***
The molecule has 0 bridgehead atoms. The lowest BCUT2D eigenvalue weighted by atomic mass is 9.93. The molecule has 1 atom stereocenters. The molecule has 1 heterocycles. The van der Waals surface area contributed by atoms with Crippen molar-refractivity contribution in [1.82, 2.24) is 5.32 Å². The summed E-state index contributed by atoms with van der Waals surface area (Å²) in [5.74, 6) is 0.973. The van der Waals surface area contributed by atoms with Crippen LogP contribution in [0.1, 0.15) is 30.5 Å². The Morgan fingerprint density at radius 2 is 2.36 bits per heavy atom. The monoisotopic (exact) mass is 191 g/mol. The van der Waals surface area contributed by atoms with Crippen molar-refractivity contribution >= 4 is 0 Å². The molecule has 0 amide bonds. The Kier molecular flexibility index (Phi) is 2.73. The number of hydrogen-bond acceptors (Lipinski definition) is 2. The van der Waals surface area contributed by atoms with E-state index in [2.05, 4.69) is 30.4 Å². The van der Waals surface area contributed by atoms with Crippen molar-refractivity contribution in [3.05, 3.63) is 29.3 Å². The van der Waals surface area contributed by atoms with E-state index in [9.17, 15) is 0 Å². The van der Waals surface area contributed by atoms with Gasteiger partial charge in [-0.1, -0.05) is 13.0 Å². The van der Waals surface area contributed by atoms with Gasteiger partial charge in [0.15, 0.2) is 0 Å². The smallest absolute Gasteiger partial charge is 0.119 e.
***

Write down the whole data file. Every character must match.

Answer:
The molecule has 0 bridgehead atoms. The lowest BCUT2D eigenvalue weighted by atomic mass is 9.93. The molecule has 1 atom stereocenters. The molecule has 1 heterocycles. The van der Waals surface area contributed by atoms with Crippen molar-refractivity contribution in [1.82, 2.24) is 5.32 Å². The summed E-state index contributed by atoms with van der Waals surface area (Å²) in [5.74, 6) is 0.973. The van der Waals surface area contributed by atoms with Crippen LogP contribution in [0.1, 0.15) is 30.5 Å². The Morgan fingerprint density at radius 2 is 2.36 bits per heavy atom. The monoisotopic (exact) mass is 191 g/mol. The van der Waals surface area contributed by atoms with Crippen molar-refractivity contribution >= 4 is 0 Å². The molecule has 0 amide bonds. The Kier molecular flexibility index (Phi) is 2.73. The number of hydrogen-bond acceptors (Lipinski definition) is 2. The van der Waals surface area contributed by atoms with E-state index in [2.05, 4.69) is 30.4 Å². The van der Waals surface area contributed by atoms with Crippen molar-refractivity contribution in [3.05, 3.63) is 29.3 Å². The van der Waals surface area contributed by atoms with E-state index in [9.17, 15) is 0 Å². The van der Waals surface area contributed by atoms with Gasteiger partial charge in [-0.1, -0.05) is 13.0 Å². The van der Waals surface area contributed by atoms with Gasteiger partial charge in [0.15, 0.2) is 0 Å². The smallest absolute Gasteiger partial charge is 0.119 e.